Thanks for opening this post! Because you’ve come this far, here is a more accurate and descriptive subject heading:
According to Freud, Why Is It Difficult To Pay Attention?
Freud wrote that as humans, we want to preserve the status quo, which means we are almost always adverse to change. We want things to stay the same. At the same time, most of us, if we stop and think about it, recognize our habitual resistance to life-as-it-is. I think it is an understatement to say that we tend not to be satisfied with what is, at least it is for me.
In the twenty-first century when we speak of paying attention, we usually mean paying attention to what is going on in each moment. The popular name for this is mindfulness. Freud’s belief that we want to preserve the status quo may suggest that we would be good at paying attention to what is. But when we aren’t satisfied with life-as-it-is we want something different from what is. This is what makes it hard to pay attention to what is.
There are numerous ways to explain how Freud came to the conclusion we want to preserve the status quo but because the beginnings of every theory or story have a certain arbitrariness, I will not go down that rabbit hole; however, I will point out that Freud, in spite of his viewpoint that people liked the status quo, believed people could significantly change themselves and each other. He created psychoanalysis for just this purpose.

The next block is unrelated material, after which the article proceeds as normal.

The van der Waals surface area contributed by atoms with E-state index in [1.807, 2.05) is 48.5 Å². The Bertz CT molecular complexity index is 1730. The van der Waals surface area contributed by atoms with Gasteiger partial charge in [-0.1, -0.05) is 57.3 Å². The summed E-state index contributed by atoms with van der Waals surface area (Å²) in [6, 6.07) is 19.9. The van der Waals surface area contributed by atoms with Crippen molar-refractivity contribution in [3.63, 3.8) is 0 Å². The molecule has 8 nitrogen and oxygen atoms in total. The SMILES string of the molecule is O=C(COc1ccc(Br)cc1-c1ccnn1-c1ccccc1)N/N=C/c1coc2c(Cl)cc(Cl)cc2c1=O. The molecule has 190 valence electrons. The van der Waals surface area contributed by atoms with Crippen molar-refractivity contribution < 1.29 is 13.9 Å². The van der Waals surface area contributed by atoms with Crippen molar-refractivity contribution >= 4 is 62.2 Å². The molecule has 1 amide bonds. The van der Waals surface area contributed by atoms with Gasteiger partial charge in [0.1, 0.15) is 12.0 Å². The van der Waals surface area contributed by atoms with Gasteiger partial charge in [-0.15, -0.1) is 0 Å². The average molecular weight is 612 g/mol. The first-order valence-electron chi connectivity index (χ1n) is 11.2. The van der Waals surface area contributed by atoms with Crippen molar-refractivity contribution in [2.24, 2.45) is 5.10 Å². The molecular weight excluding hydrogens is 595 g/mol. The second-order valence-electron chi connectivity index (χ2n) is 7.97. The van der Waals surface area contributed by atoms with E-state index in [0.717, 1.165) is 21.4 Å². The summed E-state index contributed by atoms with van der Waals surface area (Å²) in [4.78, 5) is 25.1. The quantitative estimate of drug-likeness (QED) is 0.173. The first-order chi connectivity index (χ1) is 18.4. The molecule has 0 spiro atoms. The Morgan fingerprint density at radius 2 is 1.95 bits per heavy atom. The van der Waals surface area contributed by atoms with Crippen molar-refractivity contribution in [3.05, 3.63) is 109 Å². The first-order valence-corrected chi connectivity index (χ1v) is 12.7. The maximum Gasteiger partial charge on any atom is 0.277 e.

I’m writing a memoir about my experience in psychoanalysis and can vouch for the fact that in the depths of my mind, I cling to what I have always been told or believed true about myself. In that way, I cling to the status quo. Told I had a weak constitution as a girl, it is hard to recognize how strong and healthy I have become, how resilient. A decade in analysis has begun to build a new theory or story about my health.
And of course I must confess, often I don’t want life-as-it-is. When it’s cloudy, I want the sun to shine. When it’s sunny, I want it to be warmer. I have a perfectly good body but I want to be able to stand up straight and not have kyphosis plus I want straighter teeth. I appreciate the Active Adults exercise classes but some days think they should be easier and less crowded. I am a beginning writer but I want to know right now how to use using metaphorical language.
Whether I want things to stay the same or want things to be different, I am not paying attention to the present moment as it is. I want to be like the Buddha in the image and be happy and paying attention to the present moment.
What gets in your way of mindfulness? Of paying attention to your present experience? Do you feel satisfied with life-as-it-is? What do you want to be different? Do you tend to stick to the status quo? Do you like change? Is it easy for you to pay attention? What do you resist knowing about yourself? I would really like to know what your ideas about paying attention are. Do you have tips that would help me/us? Scroll down to leave a comment!
CLUE: After you read this post, set a timer for 3 minutes. I say three minutes because that is the length of time I am to lie on my back stretcher, TruBack. Note your breathing. If you do this more than once, you will notice that sometimes the time goes fast but other times it drags and you think it will never end. This is a bare form of paying attention and is worth a try if you want to explore time and your mind.
IMAGE TITLE: “Twins” Photo from our trip to Thailand in 2014 where I encountered golden Buddha statues nearly everywhere but never could decide whether or not I should touch them!